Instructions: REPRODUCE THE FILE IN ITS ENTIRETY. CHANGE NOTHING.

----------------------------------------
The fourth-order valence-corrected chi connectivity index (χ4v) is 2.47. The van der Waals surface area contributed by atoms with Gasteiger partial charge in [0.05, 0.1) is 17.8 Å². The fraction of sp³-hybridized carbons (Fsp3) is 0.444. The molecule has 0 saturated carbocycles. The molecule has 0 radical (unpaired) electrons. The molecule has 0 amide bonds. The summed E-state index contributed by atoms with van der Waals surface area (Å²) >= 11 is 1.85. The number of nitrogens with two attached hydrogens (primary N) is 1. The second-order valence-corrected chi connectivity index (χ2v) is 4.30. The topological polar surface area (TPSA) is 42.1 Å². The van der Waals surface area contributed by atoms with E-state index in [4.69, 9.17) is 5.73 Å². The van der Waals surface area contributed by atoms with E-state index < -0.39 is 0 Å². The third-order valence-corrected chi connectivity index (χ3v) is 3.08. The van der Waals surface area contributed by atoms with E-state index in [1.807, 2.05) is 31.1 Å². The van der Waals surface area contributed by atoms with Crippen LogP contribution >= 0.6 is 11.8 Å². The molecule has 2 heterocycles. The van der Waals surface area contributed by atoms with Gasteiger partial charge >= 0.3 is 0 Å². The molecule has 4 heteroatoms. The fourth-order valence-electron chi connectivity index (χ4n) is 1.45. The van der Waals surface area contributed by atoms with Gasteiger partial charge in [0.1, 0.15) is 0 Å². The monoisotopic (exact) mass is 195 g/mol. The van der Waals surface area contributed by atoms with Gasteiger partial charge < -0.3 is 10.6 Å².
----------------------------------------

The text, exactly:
The fourth-order valence-corrected chi connectivity index (χ4v) is 2.47. The van der Waals surface area contributed by atoms with Gasteiger partial charge in [0.05, 0.1) is 17.8 Å². The fraction of sp³-hybridized carbons (Fsp3) is 0.444. The molecule has 0 saturated carbocycles. The molecule has 0 radical (unpaired) electrons. The molecule has 0 amide bonds. The summed E-state index contributed by atoms with van der Waals surface area (Å²) >= 11 is 1.85. The number of nitrogens with two attached hydrogens (primary N) is 1. The second-order valence-corrected chi connectivity index (χ2v) is 4.30. The topological polar surface area (TPSA) is 42.1 Å². The van der Waals surface area contributed by atoms with E-state index in [4.69, 9.17) is 5.73 Å². The van der Waals surface area contributed by atoms with E-state index < -0.39 is 0 Å². The third-order valence-corrected chi connectivity index (χ3v) is 3.08. The van der Waals surface area contributed by atoms with E-state index in [1.807, 2.05) is 31.1 Å². The van der Waals surface area contributed by atoms with Crippen LogP contribution >= 0.6 is 11.8 Å². The molecule has 2 heterocycles. The van der Waals surface area contributed by atoms with Gasteiger partial charge >= 0.3 is 0 Å². The molecule has 4 heteroatoms. The fourth-order valence-electron chi connectivity index (χ4n) is 1.45. The van der Waals surface area contributed by atoms with Gasteiger partial charge in [0.1, 0.15) is 0 Å². The monoisotopic (exact) mass is 195 g/mol. The van der Waals surface area contributed by atoms with Gasteiger partial charge < -0.3 is 10.6 Å².